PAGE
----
METAIRIE, La. When Bryce Harris was tossed into the fire against Oakland, he fulfilled the one Saints motto that transcends seasons and coaching changes.
He was the next man up. And he didn't blink.
Well, at least in the end he didn't.
On his first play, he stepped on right guard Jahri Evans' foot and Oakland's Tommy Kelly came crashing around him, swiping the rookie away with ease.
'It was stronger than I expected and I was like, 'dang it,' ' Harris said. 'Got up and tried to recover. ... The next play I was a little late reacting to (an) inside move but picked it up fine. After that I felt good.'
Indeed, the third play in which Harris was in broke open the game. Drew Brees got enough protection to find Lance Moore in the end zone for a 38-yard touchdown and a 21-7 lead.
Days later, the reviews of Harris' first-ever NFL snaps were positive.
'I felt like he did a very good job,' Brees said.'He was very calm and comfortable, a lot more so than I felt like typically a young guy getting his first action would have been.'
Perhaps no one had as good a view of what Harris was able to accomplish, though, than Evans, who lined up next to him for 33 plays.
'I think that he has picked our stuff up extremely well,' Evans said. 'We have a lot of nuances in our technique and he's really on top of that stuff. He has been really on top of that stuff, has a really good grasp of the offense.'
Harris was an undrafted free agent out of Fresno State who originally signed with the Atlanta Falcons. They cut him after training camp, signing him to the practice squad, where the Saints plucked him from on Sept. 10 after Marcel Jones injured his left knee.
At Fresno State, Harris started 39 consecutive games after switching to the offensive line from defensive tackle as a redshirt freshman. As a senior, he was first-team All-Western Athletic Conference.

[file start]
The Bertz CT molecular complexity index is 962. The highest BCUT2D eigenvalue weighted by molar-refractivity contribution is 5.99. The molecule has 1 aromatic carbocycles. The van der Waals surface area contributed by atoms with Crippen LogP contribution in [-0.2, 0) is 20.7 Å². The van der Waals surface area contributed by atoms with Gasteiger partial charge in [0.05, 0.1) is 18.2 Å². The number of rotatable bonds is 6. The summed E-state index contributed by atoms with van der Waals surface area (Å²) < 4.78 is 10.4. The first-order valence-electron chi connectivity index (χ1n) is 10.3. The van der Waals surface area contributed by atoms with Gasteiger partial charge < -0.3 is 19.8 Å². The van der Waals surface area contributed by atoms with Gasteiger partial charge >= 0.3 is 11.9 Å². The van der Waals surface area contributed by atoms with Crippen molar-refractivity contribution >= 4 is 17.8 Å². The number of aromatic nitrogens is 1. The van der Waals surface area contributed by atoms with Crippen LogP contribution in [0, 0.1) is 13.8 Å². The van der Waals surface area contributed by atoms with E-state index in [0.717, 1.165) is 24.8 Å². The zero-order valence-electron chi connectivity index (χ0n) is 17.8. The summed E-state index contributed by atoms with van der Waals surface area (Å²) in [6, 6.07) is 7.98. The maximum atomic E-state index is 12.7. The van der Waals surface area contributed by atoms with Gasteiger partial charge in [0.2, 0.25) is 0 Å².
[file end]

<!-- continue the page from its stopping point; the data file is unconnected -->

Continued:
His path to an NFL field this season wasn't quick, though. He was a healthy inactive for each of the first seven weeks he was with New Orleans and he was active as a backup against Atlanta on Nov. 11, though he didn't play.
It wasn't until he was thrown into the two-minute drill in Oakland that he saw his first NFL action.
And now in what could be his first-ever start if Zach Strief isn't ready to go, he'll be tossed in against the league's best defense, one that includes dynamic linemen Aldon Smith (15 sacks) and Justin Smith (80 tackles).
On Aldon Smith, Harris said, 'He's a great player. I'm just going to have to try to do my best to change it up on him, use my hands well and make sure he can't use his long arms as an advantage against me.'
On Justin Smith, Harris said, ''That guy is strong. You can tell just by watching film he's super strong.'
Both, Harris said, generally play on the side opposite of where he'll play. Or, so he's seen on film.
'I don't think they'll change their whole defense on account of me,' Harris said. 'But if it happens, it happens. I'm just going to have to play strong, have a good base (and) have good hands.'
Regardless, Harris is just happy to be where he is after going through the draft without receiving a phone call.
'I'm just glad to have the opportunity to start,' he said. '(I was a) free agent out of college. I'm lucky for all this to happen to me. I've just got to take advantage of my opportunities.'